Thursday, July 12, 2007

Range Hoods – How to choose an exhaust system

Purchasing a range hood can be a costly and confusing business. Not only do you have so many designs to choose from, but what power of fan do you need? What kind of filters? What’s the difference between the metals used, or whether it’s a commercial unit or custom made?

Fan/ blower

Power: CFM

Blowers are rated by CFM – that is, how much air they move, and the requirement is based on the stove top you have. The more heat produced the bigger the blower you need. Check with the manufacturer of your stove for their recommendations as well as your local code requirements. A general guide is: for every 10,000 BTUs your cooktop produces, you need 100 CFM. For example, a cooktop producing 90,000 BTUs would need a 900 CFM unit.

You should purchase an adequate size, but don’t go overboard. If you choose a fan much larger than you need, you could end up ventilating your whole house!

Internal or external fan

An internal unit is positioned inside the range hood and pushes the air outside through the duct. An external unit sits outside of the house, on an exterior wall or roof and draws the air out. These are useful for larger fans where noise can become an issue. Note: often external units will require 10” duct and so you must also check if that is a feasible option with the structure of your home.

Safety features

Consider purchasing a unit with built in heat sensors. These will turn the fan on should excessive heat be detected and draw the heat out of the kitchen. Make sure you also chose a unit that is UL listed and HVI certified.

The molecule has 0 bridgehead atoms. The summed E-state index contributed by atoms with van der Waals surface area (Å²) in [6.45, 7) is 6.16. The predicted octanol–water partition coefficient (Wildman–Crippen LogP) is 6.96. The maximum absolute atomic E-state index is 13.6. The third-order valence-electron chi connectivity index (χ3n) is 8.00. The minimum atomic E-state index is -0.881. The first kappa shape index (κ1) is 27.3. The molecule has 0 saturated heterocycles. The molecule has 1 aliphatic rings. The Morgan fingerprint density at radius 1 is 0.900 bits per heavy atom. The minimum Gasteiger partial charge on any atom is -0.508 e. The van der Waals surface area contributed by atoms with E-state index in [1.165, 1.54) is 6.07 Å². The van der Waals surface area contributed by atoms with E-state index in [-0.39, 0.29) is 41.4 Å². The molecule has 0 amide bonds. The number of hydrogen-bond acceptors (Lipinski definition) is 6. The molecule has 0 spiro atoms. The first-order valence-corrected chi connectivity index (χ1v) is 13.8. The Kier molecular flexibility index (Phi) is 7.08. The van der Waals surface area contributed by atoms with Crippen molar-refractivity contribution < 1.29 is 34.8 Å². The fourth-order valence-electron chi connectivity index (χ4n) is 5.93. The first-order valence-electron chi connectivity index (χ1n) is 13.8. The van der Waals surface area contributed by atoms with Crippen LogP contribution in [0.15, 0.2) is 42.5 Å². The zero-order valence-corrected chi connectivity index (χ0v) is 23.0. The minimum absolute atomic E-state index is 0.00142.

Different companies have different options – from regular mesh filters, baffle filters and stainless steel trays that trap grease. Modern units have filters that are dishwasher safe. Baffle filters give a professional restaurant style look but can be more expensive. What you chose is usually a personal preference on style rather than function.

Above: Standard mesh filters by Broan

Metals & construction

By far the most common metal used to range hoods is stainless steel. Increasingly popular are range hoods painted to match your appliances, zinc metal and especially copper, a more expensive metal but highly sought after by homeowners who want something different and more dramatic in their homes.

Custom copper combined with
stainless trim

Custom painted
to match appliances

Copper also comes in different thicknesses, often measured in gauge or weight. The lower the gauge number, the heavier and thicker the copper. Roofers, for example, commonly use 16oz or 20oz copper (technically called “soft copper”). For our range hoods, we only ever use 48oz copper – much heavier duty & creating a much stronger hood that is far less likely to dent or ding with every day use as well as being less susceptible to surrounding heat.

With heavy duty copper comes a heavy range hood and so requires a sturdy internal structure and welded seams. Welding copper is a highly skilled and labor intensive job, far more so than welding harder metals such as steel. It provides a completely seamless and much stronger range hood. Although thicker copper is much harder to work with, the final result is most definitely worth it in looks, quality & durability! Your hood should be built to last decades.

Commercial or custom made

Commercial hoods may vary from $30 to thousands of dollars and as with most things, what you pay is usually what you get. Low CFM fans and cheaper construction accompany the lower priced units. If you need a big fan for a big range or want a specialty item, be prepared for a higher sticker price.

Clients choose custom & bespoke pieces for a variety of reasons: special requirements, made in USA, handmade versus machine made, or simply because they want to go back to traditional craftsmanship & embrace true quality craftsmanship at its finest. And for us, custom made is more personal - it's made for you.

© The Metal Peddler, Inc 2007
All right reserved

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